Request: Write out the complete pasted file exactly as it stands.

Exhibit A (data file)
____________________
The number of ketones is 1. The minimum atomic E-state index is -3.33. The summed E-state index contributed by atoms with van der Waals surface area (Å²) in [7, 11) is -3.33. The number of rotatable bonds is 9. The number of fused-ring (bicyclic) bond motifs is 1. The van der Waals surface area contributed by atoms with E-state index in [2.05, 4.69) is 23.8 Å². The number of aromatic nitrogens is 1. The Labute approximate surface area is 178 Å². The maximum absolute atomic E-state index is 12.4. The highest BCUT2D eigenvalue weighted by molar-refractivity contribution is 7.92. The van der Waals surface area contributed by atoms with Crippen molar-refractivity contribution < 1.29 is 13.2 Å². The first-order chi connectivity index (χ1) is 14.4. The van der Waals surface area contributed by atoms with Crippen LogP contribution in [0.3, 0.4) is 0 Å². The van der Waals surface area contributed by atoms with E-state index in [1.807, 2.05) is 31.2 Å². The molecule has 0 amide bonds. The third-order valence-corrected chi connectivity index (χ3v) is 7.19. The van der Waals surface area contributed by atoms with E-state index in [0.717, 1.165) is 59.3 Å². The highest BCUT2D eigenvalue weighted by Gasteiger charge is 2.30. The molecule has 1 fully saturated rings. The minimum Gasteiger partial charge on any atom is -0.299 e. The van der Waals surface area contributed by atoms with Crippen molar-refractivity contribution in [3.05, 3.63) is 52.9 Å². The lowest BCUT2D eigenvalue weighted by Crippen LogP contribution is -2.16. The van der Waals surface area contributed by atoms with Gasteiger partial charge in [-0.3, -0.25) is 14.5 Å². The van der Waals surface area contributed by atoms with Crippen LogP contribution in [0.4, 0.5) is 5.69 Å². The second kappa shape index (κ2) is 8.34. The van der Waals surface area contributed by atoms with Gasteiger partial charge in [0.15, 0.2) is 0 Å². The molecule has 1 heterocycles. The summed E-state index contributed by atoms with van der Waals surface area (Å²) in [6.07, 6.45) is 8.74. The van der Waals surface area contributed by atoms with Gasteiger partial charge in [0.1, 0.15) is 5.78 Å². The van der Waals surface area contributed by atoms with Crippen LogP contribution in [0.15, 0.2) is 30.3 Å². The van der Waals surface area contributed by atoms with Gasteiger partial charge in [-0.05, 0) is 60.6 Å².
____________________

The number of ketones is 1. The minimum atomic E-state index is -3.33. The summed E-state index contributed by atoms with van der Waals surface area (Å²) in [7, 11) is -3.33. The number of rotatable bonds is 9. The number of fused-ring (bicyclic) bond motifs is 1. The van der Waals surface area contributed by atoms with E-state index in [2.05, 4.69) is 23.8 Å². The number of aromatic nitrogens is 1. The Labute approximate surface area is 178 Å². The maximum absolute atomic E-state index is 12.4. The highest BCUT2D eigenvalue weighted by molar-refractivity contribution is 7.92. The van der Waals surface area contributed by atoms with Crippen molar-refractivity contribution < 1.29 is 13.2 Å². The first-order chi connectivity index (χ1) is 14.4. The van der Waals surface area contributed by atoms with Crippen LogP contribution in [0.3, 0.4) is 0 Å². The van der Waals surface area contributed by atoms with E-state index in [1.807, 2.05) is 31.2 Å². The molecule has 0 amide bonds. The third-order valence-corrected chi connectivity index (χ3v) is 7.19. The van der Waals surface area contributed by atoms with E-state index in [0.717, 1.165) is 59.3 Å². The highest BCUT2D eigenvalue weighted by Gasteiger charge is 2.30. The molecule has 1 fully saturated rings. The minimum Gasteiger partial charge on any atom is -0.299 e. The van der Waals surface area contributed by atoms with Crippen molar-refractivity contribution in [3.05, 3.63) is 52.9 Å². The lowest BCUT2D eigenvalue weighted by Crippen LogP contribution is -2.16. The van der Waals surface area contributed by atoms with Gasteiger partial charge in [-0.3, -0.25) is 14.5 Å². The van der Waals surface area contributed by atoms with Crippen LogP contribution in [0.4, 0.5) is 5.69 Å². The second kappa shape index (κ2) is 8.34. The van der Waals surface area contributed by atoms with Gasteiger partial charge in [0.15, 0.2) is 0 Å². The molecule has 1 heterocycles. The summed E-state index contributed by atoms with van der Waals surface area (Å²) in [6.07, 6.45) is 8.74. The van der Waals surface area contributed by atoms with Gasteiger partial charge in [0.1, 0.15) is 5.78 Å². The van der Waals surface area contributed by atoms with Crippen LogP contribution in [0.15, 0.2) is 30.3 Å². The van der Waals surface area contributed by atoms with Gasteiger partial charge in [-0.05, 0) is 60.6 Å².